Oral Disease and Systemic Health
“Health is a state of complete physical, mental and social well-being, and not merely the absence of disease or infirmary.”
World Health Organisation
Archeological evidence has proven that the treatment of oral diseases and the repair of damaged teeth has been considered a priority in human healthcare for thousands of years.
Fast forward to modern times and this still holds true. The dental profession’s tools, research and technology has advanced exponentially.Yet despite the fact that oral healthcare has become more sophisticated, both dentistry and medicine faces a growing concern in treating patients suffering from chronic inflammatory and periodontal diseases.
Periodontal diseases have been identified as some of the most common infections in people around the world. At the same time, discoveries in periodontology and bacteriology have revealed critical links between oral health and general health.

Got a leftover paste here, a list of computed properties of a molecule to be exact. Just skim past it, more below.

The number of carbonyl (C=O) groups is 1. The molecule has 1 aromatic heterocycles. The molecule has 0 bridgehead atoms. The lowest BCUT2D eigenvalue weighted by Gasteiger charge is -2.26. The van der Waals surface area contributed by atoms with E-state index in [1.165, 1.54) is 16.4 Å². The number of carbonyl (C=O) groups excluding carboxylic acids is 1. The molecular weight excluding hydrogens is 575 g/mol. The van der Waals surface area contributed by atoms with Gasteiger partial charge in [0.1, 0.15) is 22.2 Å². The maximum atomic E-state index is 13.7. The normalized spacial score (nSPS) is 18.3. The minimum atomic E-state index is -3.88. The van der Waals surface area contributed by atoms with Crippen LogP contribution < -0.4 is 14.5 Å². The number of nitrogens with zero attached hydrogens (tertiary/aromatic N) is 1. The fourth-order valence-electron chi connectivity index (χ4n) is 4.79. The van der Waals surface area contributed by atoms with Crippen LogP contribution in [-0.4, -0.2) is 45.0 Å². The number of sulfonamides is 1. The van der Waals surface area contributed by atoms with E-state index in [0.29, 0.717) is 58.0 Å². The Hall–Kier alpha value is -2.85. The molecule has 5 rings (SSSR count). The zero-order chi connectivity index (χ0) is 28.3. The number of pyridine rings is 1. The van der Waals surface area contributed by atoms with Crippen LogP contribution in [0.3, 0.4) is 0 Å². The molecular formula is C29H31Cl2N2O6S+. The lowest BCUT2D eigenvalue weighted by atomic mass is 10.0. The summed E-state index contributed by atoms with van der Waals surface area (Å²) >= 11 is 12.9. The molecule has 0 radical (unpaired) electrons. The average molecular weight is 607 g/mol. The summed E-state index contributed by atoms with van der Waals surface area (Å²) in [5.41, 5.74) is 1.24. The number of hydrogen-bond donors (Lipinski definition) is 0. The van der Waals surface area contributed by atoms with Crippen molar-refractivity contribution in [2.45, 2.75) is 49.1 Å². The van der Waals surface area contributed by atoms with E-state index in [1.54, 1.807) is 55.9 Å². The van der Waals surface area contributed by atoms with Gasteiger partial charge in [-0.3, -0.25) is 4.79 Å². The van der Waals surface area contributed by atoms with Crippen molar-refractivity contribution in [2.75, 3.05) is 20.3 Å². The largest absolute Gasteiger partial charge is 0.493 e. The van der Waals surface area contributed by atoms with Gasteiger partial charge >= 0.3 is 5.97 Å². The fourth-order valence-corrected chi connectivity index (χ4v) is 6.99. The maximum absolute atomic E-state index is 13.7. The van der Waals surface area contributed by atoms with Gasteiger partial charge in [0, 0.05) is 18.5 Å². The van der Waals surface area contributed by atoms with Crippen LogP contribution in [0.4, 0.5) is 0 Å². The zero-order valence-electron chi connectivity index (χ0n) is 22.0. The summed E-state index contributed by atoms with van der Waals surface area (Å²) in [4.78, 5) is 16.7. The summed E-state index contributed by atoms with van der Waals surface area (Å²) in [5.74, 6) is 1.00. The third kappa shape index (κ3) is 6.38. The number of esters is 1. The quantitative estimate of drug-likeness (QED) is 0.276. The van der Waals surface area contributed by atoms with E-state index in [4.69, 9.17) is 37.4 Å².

General Health conditions associated with periodontal diseases include:
- Heart Disease
- Adverse pregnancy outcomes such as preterm birth and low birth weight
Educating dental professionals
Organisations such as EFP (The European Federation of Periodontology) advocate the prevention, early diagnosis, and effective treatment of periodontal disease by calling on dental professionals to be more aware of the various systemic disease links.
It encourages dental and health professionals to act together in order to address the profound effects of oral and general health for the individual and society.